Our group of mages made its way up the nearby river and then headed into a dense forest. After a short travel, the entrances to the Tombs Lie before us. We had set out to continue the looting of the second Tomb, which I will henceforth call the Tomb of Bugmen and Yellow Mold, or ToBY for short. AS we ventured into ToBY it was made known that there was already a map of some of the northwestern area and so I decided to lead us eastward toward what was probably more likely to be treasure since it seemed no one had been there yet. After failing myself to open the door and Illya apparently unsuccessful some sort of door magic, someone else opened the door but I had moved to the back and was looking through my pack to see what I still had on me from my previous adventuring, so I am not sure who it was. The door opened into a room where half a dozen small bug men seemed to be in the middle of playing a game of card stacking. The bug men could not speak but we decided to join them in their game after realizing that we could possibly win some coin from it and with the help of Ms. Jovivi’s telepathy of sorts were able to comprehend slightly what the bug men were thinking. The game was quite fun and involved stacking the cards up as high as possible without someone knocking it over. I believe it was said that it resembled a game from someone’s youth called Jenga. This went on for a few rounds and the bug men who were knocked out of the game served us refreshments that tasted quite bitter but was enjoyable. This continued until Coco the Cat Mage tried to cheat with what he calls his “holy lantern”. Although I must say it did not seem that useful of a lantern really as it only lit up a small dot way across the room. He pointed the dot directly in the eyes of the bug man who was going which disrupted his turn but it was sort of obvious he had done it and then after a quick and angry few chitters from him to his friends we found ourselves at small knife point. The bug men got in a few slices before I decided to try to daze them all with something I had gotten from some fox person long ago. I placed the dazzling display right above 3 of them who had surrounded Coco successfully stunning them, but I also ensnared my new partner as well. I ran as fast as I could to his aid for I know what people do to those who cannot defend themselves, and then I stabbed a bug man in the neck killing him instantly. I managed to stave off an attack headed for Coco in the following fray and after a terrible blunder by one of the bug men slipping on his own cards and being rushed by everyone the melee was quickly over. We tossed the room now that there was no one around. There wasn’t much, just a cask of the bug ale and the betting money. In the pile of money though there was a fire maker that had “FUCK VECNA” inscribed on the side. I swear that I have seen that before in my time around Vyzor. Someone from there must have made their way here as well! I also tied up one of the bug men because we wanted to see if we could use him later. He proved to just be a hassle. I did contemplate about consuming the corpse of one of the bug men to see if they had any interesting innate qualities, but they also seemed rather weak, so I thought better of it. Also, maybe not the best first impression to make in a new place.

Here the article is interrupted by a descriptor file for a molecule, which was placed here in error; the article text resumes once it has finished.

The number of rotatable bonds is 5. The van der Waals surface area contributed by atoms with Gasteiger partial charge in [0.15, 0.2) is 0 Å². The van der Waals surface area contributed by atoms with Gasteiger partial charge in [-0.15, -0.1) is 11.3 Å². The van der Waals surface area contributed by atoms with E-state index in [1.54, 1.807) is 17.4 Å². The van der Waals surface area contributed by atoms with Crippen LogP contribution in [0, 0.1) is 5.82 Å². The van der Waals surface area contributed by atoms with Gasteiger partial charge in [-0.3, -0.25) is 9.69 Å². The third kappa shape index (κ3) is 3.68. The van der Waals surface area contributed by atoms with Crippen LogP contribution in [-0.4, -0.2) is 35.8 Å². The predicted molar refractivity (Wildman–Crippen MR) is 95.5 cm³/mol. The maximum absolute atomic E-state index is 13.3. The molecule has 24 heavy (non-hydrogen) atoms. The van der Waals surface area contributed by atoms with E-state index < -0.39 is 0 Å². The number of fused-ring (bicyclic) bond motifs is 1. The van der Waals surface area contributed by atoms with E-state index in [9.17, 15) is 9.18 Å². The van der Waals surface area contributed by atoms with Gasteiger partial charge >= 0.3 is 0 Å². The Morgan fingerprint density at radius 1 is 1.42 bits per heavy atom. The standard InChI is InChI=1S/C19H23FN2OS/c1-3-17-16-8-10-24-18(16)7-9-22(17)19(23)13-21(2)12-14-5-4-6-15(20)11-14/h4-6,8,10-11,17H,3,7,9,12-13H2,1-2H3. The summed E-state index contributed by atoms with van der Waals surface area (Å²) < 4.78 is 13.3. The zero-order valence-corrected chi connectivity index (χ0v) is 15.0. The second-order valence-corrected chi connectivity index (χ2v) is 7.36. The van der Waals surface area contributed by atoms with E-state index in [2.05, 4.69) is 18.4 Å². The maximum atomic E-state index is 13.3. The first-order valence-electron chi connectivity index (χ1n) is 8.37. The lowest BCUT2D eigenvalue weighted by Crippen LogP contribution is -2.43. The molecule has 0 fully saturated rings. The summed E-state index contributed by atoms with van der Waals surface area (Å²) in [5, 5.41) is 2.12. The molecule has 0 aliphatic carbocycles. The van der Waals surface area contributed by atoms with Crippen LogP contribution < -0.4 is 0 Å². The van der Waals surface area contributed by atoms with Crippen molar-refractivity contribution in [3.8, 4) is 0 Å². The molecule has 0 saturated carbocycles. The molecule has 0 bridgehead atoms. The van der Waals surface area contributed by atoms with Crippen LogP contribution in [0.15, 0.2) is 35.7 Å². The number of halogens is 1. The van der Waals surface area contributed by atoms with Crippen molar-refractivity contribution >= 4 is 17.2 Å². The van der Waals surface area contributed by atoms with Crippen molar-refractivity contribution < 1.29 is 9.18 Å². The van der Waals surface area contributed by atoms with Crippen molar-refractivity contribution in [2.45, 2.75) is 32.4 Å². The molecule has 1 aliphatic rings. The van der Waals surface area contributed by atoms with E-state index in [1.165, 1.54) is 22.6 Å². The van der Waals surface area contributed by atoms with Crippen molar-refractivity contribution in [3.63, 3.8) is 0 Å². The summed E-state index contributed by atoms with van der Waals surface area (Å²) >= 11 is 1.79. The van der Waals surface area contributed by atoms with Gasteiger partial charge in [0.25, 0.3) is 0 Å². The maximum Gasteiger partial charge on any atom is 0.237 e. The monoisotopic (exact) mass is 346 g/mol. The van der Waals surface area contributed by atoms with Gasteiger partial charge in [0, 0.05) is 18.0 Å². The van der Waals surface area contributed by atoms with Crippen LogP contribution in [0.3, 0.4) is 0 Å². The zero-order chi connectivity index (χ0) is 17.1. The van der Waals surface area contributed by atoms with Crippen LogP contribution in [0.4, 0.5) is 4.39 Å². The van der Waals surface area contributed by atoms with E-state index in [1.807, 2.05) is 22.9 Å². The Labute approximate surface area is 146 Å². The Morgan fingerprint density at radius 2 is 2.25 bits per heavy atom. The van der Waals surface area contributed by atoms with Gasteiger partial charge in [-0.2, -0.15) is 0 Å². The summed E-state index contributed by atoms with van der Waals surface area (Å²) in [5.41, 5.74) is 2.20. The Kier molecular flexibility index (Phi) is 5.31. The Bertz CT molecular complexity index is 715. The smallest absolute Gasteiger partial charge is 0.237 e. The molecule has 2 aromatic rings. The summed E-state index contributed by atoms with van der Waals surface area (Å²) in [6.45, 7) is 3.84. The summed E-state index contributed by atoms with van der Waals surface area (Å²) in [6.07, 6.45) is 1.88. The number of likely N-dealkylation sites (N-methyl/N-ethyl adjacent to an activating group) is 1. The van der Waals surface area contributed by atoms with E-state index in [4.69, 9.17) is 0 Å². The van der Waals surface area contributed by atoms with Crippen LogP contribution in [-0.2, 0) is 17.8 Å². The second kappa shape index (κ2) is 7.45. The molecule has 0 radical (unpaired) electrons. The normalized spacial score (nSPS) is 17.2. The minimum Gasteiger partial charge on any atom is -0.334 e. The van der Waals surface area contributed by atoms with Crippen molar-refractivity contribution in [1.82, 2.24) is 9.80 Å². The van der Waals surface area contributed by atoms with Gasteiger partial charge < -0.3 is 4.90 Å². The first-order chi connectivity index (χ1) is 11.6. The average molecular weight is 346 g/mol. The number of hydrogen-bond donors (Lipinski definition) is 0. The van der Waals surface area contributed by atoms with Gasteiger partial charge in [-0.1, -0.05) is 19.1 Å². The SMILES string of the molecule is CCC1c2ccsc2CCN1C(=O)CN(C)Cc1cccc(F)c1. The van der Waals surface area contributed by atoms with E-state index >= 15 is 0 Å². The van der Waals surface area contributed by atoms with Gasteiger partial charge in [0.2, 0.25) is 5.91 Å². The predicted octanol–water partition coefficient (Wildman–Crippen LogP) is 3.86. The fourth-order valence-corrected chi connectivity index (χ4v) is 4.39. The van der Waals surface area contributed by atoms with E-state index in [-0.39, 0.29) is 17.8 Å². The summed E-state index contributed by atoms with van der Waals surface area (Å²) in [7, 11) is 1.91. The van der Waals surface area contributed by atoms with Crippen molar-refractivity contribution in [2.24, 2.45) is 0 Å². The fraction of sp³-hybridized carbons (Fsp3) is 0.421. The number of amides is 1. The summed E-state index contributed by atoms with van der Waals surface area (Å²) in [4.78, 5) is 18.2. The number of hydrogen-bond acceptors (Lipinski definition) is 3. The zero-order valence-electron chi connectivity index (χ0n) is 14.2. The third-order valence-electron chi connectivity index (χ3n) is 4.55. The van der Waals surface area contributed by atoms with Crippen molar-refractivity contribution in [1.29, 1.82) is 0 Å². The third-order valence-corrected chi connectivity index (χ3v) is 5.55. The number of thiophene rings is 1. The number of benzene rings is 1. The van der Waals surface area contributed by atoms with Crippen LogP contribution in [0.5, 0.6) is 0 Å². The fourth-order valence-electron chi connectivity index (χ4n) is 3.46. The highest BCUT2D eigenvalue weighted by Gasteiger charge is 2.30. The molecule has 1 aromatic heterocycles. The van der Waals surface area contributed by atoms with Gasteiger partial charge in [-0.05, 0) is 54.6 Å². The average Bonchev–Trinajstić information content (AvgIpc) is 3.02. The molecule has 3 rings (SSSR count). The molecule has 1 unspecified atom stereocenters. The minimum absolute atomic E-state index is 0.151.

We continued on to the west as we had travelled some way east and perhaps we could connect the parts of the map that were missing to where we currently were. This seems to be true although we never confirmed it wholly as I explored with my ability to see in the dark the room appeared to be identical to the room on the map that Javert and his first expedition explored. He was certain of this as he stared at the walls which he said described a ritual of burial rites. Finally, we came to the large crack in the floor that looked like it went down into the next level, but it smelled of rotting flesh. Someone had the magnificent idea to toss one of the bug corpses down to see if there was anything in the hole. That was a bad idea because a yellow spray came gushing out and everyone stepped back in time except for Ms. Jovivi who inhaled a heaping lungful of the foul stuff. She almost immediately collapsed and being someone who has intentionally poisoned myself before I was luckily carrying some of Pete Loudly’s Anti-Venom on me. I wasn’t sure if it was going to work but it was worth a shot over a life. I popped the stopper off with haste ran to her and forced her to swallow it. I think I was just in time as a mixture of yellow and green got spat up all over her fine clothing. What an amazing woman she is because she got right up and started discussing how we ought to get down into the hole. I volunteered as someone who can easily traverse vertical surfaces, thank you very much weird spider dwarves. I climbed down to see that it was a room full of terrible yellow mold there was a door and in the corner, A CHEST! I quickly hurried back up to my comrades and was able to procure several oil flasks from Javert. The yellow mold was quickly dispatched by tossing the oil onto it and burning it away quite quickly. Now that the mold wasn’t a problem, I foolishly dropped my guard for a moment and set foot in the middle of the chamber to walk over to the chest. Immediately many skeletons rose and started to come after me. I turned to flee, and they got a few claws in my back before I could make it up the wall to safety. After emerging at the top, the divine mage Xergal cast a wondrous exploding bones spell and the skeletons were no more. I would love to be able to do that myself, but I am not sure that I could survive getting my bones blown apart while they are still inside me… perhaps we will come back to that another time. With the skeletons dispatched I went down and threw my arms around the chest so that I could be pulled back up with our loot. The hireling Illya stepped out of the shadows for a moment to do her thing with the chest magic. Alas, I am unable to learn things like that because they can’t be used on me. Perhaps, I could have someone transform me into a locked chest sometime and then I could know how to do it. I will have to ask Barnabas about that sometime. Or maybe even Pete Loudly, he seems to be quite knowledgeable, and has few moral qualms, I think… Anyway, the chest opened to reveal a massive pile of gold. A great haul for our first adventure into the tombs. However, that was not all. There was also a black wand with a skull on top. I really don’t care that much about gold but I wondered if any of the other mages wanted to use it. After all, I was just a stranger here for the first time. What luck I have though none of these mages wished to touch what they thought might be an evil relic. I snatched it up and could feel the power that it contained. Score. I felt bad though so I let them have the rest of what my share would have been of the coin. After that, we thought it best to return for the time being to the Inn where we could refresh ourselves and get a good rest so that we might try again soon. A rather uneventful return later I wanted to celebrate and went on for a night of drinking. I brought along the Cat Mage Coco and paid for his night out as well, for he seemed to need it after the shock from getting dazzled by my spell. All is well though and Coco even went off at the end of the night with a pretty, young cat lady. I hope he had a good time. I myself went back to the room that Riff Raff and I are staying in and slept a good long sleep until midday. This place seems like it is going to be quite lively and I just can not wait for the next time we get to go. I think I will try to let Riff Raff go and figure things out on his own. He needs the experience.